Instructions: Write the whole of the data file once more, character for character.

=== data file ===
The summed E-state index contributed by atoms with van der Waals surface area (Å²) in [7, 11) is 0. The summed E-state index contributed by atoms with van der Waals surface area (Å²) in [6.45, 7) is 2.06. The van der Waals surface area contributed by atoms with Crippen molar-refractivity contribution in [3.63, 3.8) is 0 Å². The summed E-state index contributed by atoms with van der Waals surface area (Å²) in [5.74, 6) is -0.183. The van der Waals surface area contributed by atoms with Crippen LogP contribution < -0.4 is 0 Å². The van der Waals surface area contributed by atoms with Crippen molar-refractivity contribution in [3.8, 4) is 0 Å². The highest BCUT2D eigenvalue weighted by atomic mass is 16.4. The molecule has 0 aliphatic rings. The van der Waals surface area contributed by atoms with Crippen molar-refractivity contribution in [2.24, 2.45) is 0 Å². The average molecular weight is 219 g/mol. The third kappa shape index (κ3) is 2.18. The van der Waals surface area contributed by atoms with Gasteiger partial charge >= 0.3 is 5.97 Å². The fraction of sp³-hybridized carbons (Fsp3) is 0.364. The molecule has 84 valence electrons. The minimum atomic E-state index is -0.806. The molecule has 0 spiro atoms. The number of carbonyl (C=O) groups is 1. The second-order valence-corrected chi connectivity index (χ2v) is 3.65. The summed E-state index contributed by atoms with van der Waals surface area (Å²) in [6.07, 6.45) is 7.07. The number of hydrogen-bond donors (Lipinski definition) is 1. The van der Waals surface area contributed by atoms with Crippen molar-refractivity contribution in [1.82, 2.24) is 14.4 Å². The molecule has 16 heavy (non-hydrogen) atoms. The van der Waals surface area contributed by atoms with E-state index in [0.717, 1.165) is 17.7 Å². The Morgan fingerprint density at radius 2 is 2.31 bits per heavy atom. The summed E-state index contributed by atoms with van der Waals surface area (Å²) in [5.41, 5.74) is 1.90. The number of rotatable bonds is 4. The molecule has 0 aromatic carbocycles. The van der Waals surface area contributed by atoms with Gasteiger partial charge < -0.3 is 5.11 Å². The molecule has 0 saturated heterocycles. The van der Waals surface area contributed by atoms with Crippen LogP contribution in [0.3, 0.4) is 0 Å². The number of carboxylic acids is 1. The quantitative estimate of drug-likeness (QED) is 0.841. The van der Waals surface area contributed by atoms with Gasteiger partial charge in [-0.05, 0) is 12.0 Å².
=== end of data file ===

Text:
The summed E-state index contributed by atoms with van der Waals surface area (Å²) in [7, 11) is 0. The summed E-state index contributed by atoms with van der Waals surface area (Å²) in [6.45, 7) is 2.06. The van der Waals surface area contributed by atoms with Crippen molar-refractivity contribution in [3.63, 3.8) is 0 Å². The summed E-state index contributed by atoms with van der Waals surface area (Å²) in [5.74, 6) is -0.183. The van der Waals surface area contributed by atoms with Crippen LogP contribution < -0.4 is 0 Å². The van der Waals surface area contributed by atoms with Crippen molar-refractivity contribution in [3.8, 4) is 0 Å². The highest BCUT2D eigenvalue weighted by atomic mass is 16.4. The molecule has 0 aliphatic rings. The van der Waals surface area contributed by atoms with Crippen molar-refractivity contribution in [2.24, 2.45) is 0 Å². The average molecular weight is 219 g/mol. The third kappa shape index (κ3) is 2.18. The van der Waals surface area contributed by atoms with Gasteiger partial charge >= 0.3 is 5.97 Å². The fraction of sp³-hybridized carbons (Fsp3) is 0.364. The molecule has 84 valence electrons. The minimum atomic E-state index is -0.806. The molecule has 0 spiro atoms. The number of carbonyl (C=O) groups is 1. The second-order valence-corrected chi connectivity index (χ2v) is 3.65. The summed E-state index contributed by atoms with van der Waals surface area (Å²) in [6.07, 6.45) is 7.07. The number of hydrogen-bond donors (Lipinski definition) is 1. The van der Waals surface area contributed by atoms with Crippen molar-refractivity contribution in [1.82, 2.24) is 14.4 Å². The molecule has 16 heavy (non-hydrogen) atoms. The van der Waals surface area contributed by atoms with E-state index in [0.717, 1.165) is 17.7 Å². The Morgan fingerprint density at radius 2 is 2.31 bits per heavy atom. The summed E-state index contributed by atoms with van der Waals surface area (Å²) in [5.41, 5.74) is 1.90. The number of rotatable bonds is 4. The molecule has 0 aromatic carbocycles. The van der Waals surface area contributed by atoms with Gasteiger partial charge < -0.3 is 5.11 Å². The molecule has 0 saturated heterocycles. The van der Waals surface area contributed by atoms with Crippen LogP contribution in [0.3, 0.4) is 0 Å². The number of carboxylic acids is 1. The quantitative estimate of drug-likeness (QED) is 0.841. The van der Waals surface area contributed by atoms with Gasteiger partial charge in [-0.05, 0) is 12.0 Å².